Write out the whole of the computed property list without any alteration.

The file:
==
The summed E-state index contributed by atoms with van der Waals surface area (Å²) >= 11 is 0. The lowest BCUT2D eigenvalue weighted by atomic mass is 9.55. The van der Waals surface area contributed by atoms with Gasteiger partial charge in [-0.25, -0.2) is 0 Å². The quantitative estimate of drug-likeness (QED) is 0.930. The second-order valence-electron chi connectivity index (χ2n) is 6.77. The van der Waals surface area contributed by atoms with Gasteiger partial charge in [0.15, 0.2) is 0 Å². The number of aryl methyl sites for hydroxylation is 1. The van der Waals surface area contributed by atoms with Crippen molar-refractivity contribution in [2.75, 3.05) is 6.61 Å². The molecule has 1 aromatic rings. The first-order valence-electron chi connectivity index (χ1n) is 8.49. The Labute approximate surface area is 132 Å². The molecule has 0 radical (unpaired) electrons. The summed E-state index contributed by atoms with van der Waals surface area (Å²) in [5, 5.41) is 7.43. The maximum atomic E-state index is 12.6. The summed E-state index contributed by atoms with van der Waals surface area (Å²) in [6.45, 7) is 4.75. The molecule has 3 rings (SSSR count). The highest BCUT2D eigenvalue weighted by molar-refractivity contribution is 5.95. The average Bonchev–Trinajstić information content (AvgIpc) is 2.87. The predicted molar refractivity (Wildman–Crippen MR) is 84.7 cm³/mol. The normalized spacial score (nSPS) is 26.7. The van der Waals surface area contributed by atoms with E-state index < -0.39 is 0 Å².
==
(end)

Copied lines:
The summed E-state index contributed by atoms with van der Waals surface area (Å²) >= 11 is 0. The lowest BCUT2D eigenvalue weighted by atomic mass is 9.55. The van der Waals surface area contributed by atoms with Gasteiger partial charge in [-0.25, -0.2) is 0 Å². The quantitative estimate of drug-likeness (QED) is 0.930. The second-order valence-electron chi connectivity index (χ2n) is 6.77. The van der Waals surface area contributed by atoms with Gasteiger partial charge in [0.15, 0.2) is 0 Å². The number of aryl methyl sites for hydroxylation is 1. The van der Waals surface area contributed by atoms with Crippen molar-refractivity contribution in [2.75, 3.05) is 6.61 Å². The molecule has 1 aromatic rings. The first-order valence-electron chi connectivity index (χ1n) is 8.49. The Labute approximate surface area is 132 Å². The molecule has 0 radical (unpaired) electrons. The summed E-state index contributed by atoms with van der Waals surface area (Å²) in [5, 5.41) is 7.43. The maximum atomic E-state index is 12.6. The summed E-state index contributed by atoms with van der Waals surface area (Å²) in [6.45, 7) is 4.75. The molecule has 3 rings (SSSR count). The highest BCUT2D eigenvalue weighted by molar-refractivity contribution is 5.95. The average Bonchev–Trinajstić information content (AvgIpc) is 2.87. The predicted molar refractivity (Wildman–Crippen MR) is 84.7 cm³/mol. The normalized spacial score (nSPS) is 26.7. The van der Waals surface area contributed by atoms with E-state index < -0.39 is 0 Å².